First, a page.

He’s been in so many of them that his character’s alignment, temperament, and even persona seems to differ between each of them. He’s a foil in Captain America: Civil War, a mentor figure in Spider-Man: Homecoming, and goes back to being the arrogant but lovable jerk he was introduced as in Avengers: Infinity War. It’s gotten to the point where he could very well be the villain in the next Avengers and it wouldn’t be all too confusing. Unfortunately, the ending of Infinity War suggests that not only will Tony continue to play a major role in ensuing events, he might once again be the one to save the world as we know it.


The fact that a Gambit movie has been in development limbo for the better part of a decade and seems to only still be in consideration because Channing Tatum is passionately tied to the project is about as telling as you can get as to where Gambit’s popularity lies in the 21st century. Debuting as a mutant anti-hero who acted like a Cajun Pepe Le Pew and dressed like the late '80s threw up on the early '90s, Gambit hasn’t exactly aged well. But despite all that, he’s still an important member of the X-Men roster and is an active part of several of its best features.

His powers, essentially the ability to turn any object he touches into the equivalent of a hand grenade, and his choice to wield a bo staff are creative enough to provide a lot of invigorating action sequences. All that and his bone dry wit can inject any situation with at least a little bit of humor. Though his stop-start romance with Rogue is annoyingly inconsistent, it’s also provided a corrective point of interest to compare other X-Men romances. He might need a bit of a character update, but Gambit is still in the zone where he can be rehabilitated into a more rounded personality deserving of more mainstream exposure.


Hulk smash! Hulk is strongest one there is! Hulk refer to self in third person and use horrible grammar! And Hulk do this for nearly 60 years with very little to break up the repetitive monotony of his persona. Unfortunately, characters like the Hulk are doomed to fail from the get go. When you set up a character as being the end all be all in terms of their universe’s limits of physical or metaphysical strength, then the only possible things they can do to be interesting is have defined character traits or be beaten. The same problem holds true for Superman but he at least is an outlined immigrant parable and is a living embodiment of the American dream.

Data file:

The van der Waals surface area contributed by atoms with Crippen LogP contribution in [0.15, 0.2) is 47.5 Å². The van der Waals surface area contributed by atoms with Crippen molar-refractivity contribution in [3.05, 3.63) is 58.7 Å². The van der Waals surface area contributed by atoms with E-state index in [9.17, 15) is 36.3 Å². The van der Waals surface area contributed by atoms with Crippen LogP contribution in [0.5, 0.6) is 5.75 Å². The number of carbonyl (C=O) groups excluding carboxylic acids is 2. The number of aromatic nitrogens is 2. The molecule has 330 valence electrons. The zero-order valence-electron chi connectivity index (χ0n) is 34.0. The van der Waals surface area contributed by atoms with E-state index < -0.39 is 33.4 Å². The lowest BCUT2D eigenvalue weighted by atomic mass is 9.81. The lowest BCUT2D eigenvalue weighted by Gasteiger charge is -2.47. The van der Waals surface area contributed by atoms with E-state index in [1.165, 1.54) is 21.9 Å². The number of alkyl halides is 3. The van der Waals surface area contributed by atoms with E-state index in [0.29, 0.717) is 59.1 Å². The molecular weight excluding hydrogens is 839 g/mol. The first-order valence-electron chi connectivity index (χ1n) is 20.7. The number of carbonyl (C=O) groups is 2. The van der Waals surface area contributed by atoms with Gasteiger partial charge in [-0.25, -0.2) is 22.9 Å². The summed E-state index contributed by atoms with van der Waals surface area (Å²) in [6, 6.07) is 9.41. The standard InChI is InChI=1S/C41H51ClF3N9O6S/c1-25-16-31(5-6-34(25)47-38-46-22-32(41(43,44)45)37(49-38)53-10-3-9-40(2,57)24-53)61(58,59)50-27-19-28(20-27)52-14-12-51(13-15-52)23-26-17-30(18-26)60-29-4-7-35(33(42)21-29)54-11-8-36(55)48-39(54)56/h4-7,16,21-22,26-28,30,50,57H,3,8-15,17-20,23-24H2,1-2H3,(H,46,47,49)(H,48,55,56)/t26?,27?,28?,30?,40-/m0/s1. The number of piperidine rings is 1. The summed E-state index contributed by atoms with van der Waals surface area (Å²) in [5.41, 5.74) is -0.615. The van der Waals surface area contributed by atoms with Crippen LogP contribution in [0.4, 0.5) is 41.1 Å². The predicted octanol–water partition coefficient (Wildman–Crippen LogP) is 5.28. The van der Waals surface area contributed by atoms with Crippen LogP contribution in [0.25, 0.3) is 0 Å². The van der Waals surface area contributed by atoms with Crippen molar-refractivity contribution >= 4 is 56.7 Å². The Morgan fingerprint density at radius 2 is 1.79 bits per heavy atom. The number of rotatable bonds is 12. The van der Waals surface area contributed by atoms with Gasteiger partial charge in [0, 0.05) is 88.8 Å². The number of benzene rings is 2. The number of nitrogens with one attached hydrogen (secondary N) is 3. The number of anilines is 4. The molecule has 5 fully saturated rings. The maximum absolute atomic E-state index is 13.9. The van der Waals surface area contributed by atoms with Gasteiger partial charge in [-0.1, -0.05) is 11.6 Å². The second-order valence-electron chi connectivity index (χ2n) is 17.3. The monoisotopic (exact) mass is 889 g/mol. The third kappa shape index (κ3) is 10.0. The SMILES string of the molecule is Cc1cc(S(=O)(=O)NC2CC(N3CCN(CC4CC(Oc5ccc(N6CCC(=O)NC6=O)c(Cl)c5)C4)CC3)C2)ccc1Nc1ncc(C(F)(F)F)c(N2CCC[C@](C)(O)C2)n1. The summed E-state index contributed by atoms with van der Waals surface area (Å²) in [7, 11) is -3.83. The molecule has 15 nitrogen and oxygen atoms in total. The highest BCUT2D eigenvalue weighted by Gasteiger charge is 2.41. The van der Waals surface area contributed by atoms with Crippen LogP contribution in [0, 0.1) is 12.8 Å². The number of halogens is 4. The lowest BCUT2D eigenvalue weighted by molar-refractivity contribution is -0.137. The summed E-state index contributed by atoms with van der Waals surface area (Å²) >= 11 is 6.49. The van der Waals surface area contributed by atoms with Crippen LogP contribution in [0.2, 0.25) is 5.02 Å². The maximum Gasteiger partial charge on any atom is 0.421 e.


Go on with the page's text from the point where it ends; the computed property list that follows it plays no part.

Hulk is just a Dr. Jekyll and Mr. Hyde story for the nuclear age, which isn’t different enough from the original version to be interesting. That means that the Hulk is essentially Marvel’s version of the WWE’s Undertaker. Both are beloved because they’re iconic and helped put their respective companies on top, but both have also been the subject of some questionable storylines and the most shocking, attention-grabbing thing they’re capable of doing at this point is very publicly losing in order to establish a new character as the new strongest one there is. To be fair, when the Bruce Banner Hulk was killed, the new Hulk, Amadeus Cho, was a much more compelling character than he ever was.


Marvel has been subtly teasing Namor the Sub-Mariner in the Marvel Cinematic Universe as far back as Iron Man 2 and frankly needs to pick up the pace on following through with their unspoken promise. Especially considering that the MCU’s ace in the whole continues to be an at least surface level understanding of the female gaze and the tickets it can sell. Aside from that, however, Namor is still an incredibly tangible character who could do with greater mainstream exposure.

Although appearing far sillier than his DC counterpart, Namor is exponentially more intense than the most serious version of Aquaman. His unwaveringly piercing gaze is formed by both tilted eyebrows and the full weight and responsibility of an underwater empire resting on his shoulders. He takes his duty as Imperious Rex seriously and is only a superhero when the situation demands, making him a unique blot among the Marvel landscape. He’s been in some significant Marvel stories over the years, but almost always as a bit player. He was the least effective part of Marvel’s Illuminati and was even the worst part of the Phoenix Five. He doesn’t need a character reboot or reimaginging, he just needs a new venue to express his persona. Seriously Marvel, where’s the Namor/Squirrel Girl team up that we all want and need?